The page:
October 19, 2015

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1826 Moon

Originally published October 18, 2004


Image Credit: Chuck Wood

1826 Moon

I did it again. I bought another lunar map on eBay. This one was printed in London in 1826 and apparently was from an encyclopedia or some similar work. I hate it when books are disassembled to sell the plates - but I love the old lunar maps! The left side of the engraving contains illustrations of lunar shadows, phases and eclipses but the glory of the plate is the large full Moon drawing, shown here. In general, almost every lunar map made in the 1700s and early 1800s was a copy of one of the few original telescope-based drawing made by Hevelius or Grimaldi. But this particular drawing seems to be based on the 1805 engraving of the full Moon by the British artist John Russell (see Whitaker's Mapping and Naming of the Moon, p 99). Russell's map had more details, and the copier mimicked the general patterns but simplified. In fact, the simplification went so far that Copernicus has disappeared from the copy, even though it is clearly shown by Russell. It is ironic that this is a degraded copy of Russell's map, because Russell was inspired to make his very accurate map because of the very poor quality maps commonly reproduced in books!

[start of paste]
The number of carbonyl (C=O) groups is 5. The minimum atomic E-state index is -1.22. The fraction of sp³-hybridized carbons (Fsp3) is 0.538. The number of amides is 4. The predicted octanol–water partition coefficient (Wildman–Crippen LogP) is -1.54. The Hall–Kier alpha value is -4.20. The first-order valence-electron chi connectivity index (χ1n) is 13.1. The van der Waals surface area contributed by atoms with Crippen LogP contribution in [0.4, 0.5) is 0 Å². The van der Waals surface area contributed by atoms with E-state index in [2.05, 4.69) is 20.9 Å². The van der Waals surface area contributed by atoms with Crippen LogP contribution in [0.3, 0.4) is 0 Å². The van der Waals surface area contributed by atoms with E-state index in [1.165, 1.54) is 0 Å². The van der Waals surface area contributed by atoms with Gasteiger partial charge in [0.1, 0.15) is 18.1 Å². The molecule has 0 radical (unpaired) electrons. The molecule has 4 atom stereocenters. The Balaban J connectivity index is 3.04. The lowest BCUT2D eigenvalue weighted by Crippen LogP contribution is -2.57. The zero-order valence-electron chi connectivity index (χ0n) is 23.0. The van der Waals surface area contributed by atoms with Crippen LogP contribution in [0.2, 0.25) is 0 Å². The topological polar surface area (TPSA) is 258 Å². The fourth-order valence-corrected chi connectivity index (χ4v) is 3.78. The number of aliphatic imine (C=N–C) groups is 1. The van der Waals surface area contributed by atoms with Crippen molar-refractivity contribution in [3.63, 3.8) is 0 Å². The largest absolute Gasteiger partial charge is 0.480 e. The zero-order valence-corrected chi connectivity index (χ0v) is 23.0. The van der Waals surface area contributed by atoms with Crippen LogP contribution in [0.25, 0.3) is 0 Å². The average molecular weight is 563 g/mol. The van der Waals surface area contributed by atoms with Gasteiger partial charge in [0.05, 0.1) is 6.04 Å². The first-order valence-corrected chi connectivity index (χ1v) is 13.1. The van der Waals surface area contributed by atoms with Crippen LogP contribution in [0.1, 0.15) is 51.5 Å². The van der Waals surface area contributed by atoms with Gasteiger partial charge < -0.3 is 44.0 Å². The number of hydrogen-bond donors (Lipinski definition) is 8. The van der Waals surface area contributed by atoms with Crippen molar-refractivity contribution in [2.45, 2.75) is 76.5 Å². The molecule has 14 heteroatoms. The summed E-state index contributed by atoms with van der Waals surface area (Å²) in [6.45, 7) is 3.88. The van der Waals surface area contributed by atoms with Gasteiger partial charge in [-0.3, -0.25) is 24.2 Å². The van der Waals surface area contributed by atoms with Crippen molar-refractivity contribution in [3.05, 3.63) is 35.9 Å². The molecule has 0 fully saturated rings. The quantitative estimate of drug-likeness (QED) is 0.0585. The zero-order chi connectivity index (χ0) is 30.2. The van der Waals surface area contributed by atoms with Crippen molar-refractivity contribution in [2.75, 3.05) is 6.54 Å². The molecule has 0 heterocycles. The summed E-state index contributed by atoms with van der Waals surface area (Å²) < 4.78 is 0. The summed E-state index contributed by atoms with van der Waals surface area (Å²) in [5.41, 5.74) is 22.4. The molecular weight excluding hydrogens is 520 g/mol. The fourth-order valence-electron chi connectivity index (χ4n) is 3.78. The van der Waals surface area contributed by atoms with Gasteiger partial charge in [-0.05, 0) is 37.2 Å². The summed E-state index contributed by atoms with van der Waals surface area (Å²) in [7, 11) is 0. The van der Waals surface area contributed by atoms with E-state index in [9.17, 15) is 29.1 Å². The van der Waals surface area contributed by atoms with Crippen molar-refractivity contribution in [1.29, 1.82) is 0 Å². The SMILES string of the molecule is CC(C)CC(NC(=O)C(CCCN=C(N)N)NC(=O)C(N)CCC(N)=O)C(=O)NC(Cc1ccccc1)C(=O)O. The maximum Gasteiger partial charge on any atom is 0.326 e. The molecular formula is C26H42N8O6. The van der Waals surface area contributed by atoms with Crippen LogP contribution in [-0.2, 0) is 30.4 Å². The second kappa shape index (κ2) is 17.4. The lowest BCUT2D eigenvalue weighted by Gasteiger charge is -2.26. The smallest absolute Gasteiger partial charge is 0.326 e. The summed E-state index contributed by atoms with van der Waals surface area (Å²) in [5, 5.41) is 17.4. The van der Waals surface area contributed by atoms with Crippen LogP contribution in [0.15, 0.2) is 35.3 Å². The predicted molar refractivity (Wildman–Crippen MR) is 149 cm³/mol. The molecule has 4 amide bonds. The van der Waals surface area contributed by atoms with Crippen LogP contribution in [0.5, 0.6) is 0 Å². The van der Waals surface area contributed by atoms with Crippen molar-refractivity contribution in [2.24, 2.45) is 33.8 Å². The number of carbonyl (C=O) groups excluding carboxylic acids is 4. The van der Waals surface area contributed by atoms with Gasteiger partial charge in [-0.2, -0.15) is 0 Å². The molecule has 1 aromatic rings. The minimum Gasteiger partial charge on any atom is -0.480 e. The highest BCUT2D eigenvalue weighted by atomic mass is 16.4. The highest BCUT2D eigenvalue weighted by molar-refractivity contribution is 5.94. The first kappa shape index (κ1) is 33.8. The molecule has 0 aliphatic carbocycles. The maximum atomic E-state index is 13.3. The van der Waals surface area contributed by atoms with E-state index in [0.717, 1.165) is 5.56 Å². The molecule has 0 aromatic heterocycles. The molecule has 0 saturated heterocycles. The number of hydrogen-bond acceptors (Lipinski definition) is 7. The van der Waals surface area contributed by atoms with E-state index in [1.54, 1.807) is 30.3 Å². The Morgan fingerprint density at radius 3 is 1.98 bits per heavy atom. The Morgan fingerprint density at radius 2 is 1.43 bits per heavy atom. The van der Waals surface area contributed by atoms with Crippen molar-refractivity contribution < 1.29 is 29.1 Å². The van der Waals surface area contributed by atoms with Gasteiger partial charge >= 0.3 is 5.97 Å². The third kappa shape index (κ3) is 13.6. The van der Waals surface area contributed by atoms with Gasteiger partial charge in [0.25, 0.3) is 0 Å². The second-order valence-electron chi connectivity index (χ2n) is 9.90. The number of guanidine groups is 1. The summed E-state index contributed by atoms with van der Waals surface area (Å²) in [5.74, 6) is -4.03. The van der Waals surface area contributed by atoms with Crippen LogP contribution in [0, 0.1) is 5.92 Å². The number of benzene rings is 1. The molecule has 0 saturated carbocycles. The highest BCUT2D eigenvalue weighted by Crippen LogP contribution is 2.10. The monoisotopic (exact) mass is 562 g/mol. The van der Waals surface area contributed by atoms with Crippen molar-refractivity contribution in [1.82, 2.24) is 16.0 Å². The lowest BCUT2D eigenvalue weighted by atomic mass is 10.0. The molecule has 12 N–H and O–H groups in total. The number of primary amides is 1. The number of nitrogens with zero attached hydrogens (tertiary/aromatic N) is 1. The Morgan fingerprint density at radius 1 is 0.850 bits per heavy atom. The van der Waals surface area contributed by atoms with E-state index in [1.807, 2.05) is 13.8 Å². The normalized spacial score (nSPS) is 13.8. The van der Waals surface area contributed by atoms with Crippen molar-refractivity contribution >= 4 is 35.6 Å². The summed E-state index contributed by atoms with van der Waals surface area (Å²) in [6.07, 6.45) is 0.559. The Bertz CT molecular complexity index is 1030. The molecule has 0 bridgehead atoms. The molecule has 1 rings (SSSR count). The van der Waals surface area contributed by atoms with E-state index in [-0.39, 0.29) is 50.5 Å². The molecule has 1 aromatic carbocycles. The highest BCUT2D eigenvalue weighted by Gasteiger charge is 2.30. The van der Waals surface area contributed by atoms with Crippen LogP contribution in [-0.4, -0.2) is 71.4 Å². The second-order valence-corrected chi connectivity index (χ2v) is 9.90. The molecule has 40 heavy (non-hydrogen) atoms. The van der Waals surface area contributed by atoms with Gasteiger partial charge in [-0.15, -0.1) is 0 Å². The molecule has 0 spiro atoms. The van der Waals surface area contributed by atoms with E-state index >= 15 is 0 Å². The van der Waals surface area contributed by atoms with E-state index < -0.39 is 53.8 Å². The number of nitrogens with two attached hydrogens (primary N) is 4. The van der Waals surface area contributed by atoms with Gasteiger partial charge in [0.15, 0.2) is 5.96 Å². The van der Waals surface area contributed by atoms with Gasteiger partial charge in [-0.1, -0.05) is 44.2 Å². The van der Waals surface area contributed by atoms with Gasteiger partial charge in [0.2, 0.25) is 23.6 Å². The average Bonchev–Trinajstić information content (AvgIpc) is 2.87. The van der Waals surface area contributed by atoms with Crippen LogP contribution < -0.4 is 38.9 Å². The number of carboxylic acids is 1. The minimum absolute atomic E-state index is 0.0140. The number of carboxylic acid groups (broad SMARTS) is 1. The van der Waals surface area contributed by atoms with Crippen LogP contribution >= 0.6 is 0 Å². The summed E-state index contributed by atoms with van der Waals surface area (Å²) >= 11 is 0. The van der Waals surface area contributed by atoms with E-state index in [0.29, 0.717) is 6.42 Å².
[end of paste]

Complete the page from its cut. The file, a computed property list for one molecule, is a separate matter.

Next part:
Chuck Wood

Related Links:
The Artist John Russell

Yesterday's LPOD: Rounding the Ellipses

Tomorrow's LPOD: Rays of Light

Author & Editor:
Charles A. Wood



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